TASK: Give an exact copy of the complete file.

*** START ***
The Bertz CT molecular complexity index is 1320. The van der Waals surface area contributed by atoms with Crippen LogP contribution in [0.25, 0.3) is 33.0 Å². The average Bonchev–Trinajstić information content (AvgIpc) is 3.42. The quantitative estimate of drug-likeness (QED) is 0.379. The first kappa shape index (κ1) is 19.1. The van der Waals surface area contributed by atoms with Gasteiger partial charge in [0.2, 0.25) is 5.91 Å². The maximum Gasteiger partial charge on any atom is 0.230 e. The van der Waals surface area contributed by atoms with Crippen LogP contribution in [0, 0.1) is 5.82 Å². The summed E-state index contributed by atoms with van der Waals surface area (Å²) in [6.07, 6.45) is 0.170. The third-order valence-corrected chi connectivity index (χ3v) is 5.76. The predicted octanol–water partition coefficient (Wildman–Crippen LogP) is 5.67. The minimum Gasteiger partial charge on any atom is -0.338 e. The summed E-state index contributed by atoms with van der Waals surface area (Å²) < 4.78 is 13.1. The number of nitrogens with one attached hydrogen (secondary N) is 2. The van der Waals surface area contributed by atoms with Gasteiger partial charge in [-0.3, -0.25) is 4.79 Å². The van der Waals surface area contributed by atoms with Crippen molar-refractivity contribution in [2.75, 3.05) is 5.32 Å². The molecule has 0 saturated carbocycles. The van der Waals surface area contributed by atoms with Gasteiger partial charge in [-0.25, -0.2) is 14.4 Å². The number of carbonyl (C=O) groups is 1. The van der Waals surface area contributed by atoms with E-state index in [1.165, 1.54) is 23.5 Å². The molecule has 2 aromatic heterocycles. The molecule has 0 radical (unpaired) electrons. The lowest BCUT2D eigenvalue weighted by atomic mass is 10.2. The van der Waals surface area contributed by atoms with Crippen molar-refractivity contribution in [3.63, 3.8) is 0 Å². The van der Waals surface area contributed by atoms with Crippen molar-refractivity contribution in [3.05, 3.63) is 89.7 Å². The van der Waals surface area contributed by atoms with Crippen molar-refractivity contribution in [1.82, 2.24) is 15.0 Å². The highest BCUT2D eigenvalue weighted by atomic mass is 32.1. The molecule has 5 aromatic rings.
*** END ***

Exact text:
The Bertz CT molecular complexity index is 1320. The van der Waals surface area contributed by atoms with Crippen LogP contribution in [0.25, 0.3) is 33.0 Å². The average Bonchev–Trinajstić information content (AvgIpc) is 3.42. The quantitative estimate of drug-likeness (QED) is 0.379. The first kappa shape index (κ1) is 19.1. The van der Waals surface area contributed by atoms with Gasteiger partial charge in [0.2, 0.25) is 5.91 Å². The maximum Gasteiger partial charge on any atom is 0.230 e. The van der Waals surface area contributed by atoms with Crippen LogP contribution in [0, 0.1) is 5.82 Å². The summed E-state index contributed by atoms with van der Waals surface area (Å²) in [6.07, 6.45) is 0.170. The third-order valence-corrected chi connectivity index (χ3v) is 5.76. The predicted octanol–water partition coefficient (Wildman–Crippen LogP) is 5.67. The minimum Gasteiger partial charge on any atom is -0.338 e. The summed E-state index contributed by atoms with van der Waals surface area (Å²) < 4.78 is 13.1. The number of nitrogens with one attached hydrogen (secondary N) is 2. The van der Waals surface area contributed by atoms with Gasteiger partial charge in [-0.3, -0.25) is 4.79 Å². The van der Waals surface area contributed by atoms with Crippen molar-refractivity contribution in [2.75, 3.05) is 5.32 Å². The molecule has 0 saturated carbocycles. The van der Waals surface area contributed by atoms with Gasteiger partial charge in [-0.25, -0.2) is 14.4 Å². The number of carbonyl (C=O) groups is 1. The van der Waals surface area contributed by atoms with E-state index in [1.165, 1.54) is 23.5 Å². The molecule has 2 aromatic heterocycles. The molecule has 0 radical (unpaired) electrons. The lowest BCUT2D eigenvalue weighted by atomic mass is 10.2. The van der Waals surface area contributed by atoms with Crippen molar-refractivity contribution in [3.63, 3.8) is 0 Å². The van der Waals surface area contributed by atoms with Crippen molar-refractivity contribution in [3.05, 3.63) is 89.7 Å². The van der Waals surface area contributed by atoms with Crippen molar-refractivity contribution in [1.82, 2.24) is 15.0 Å². The highest BCUT2D eigenvalue weighted by atomic mass is 32.1. The molecule has 5 aromatic rings.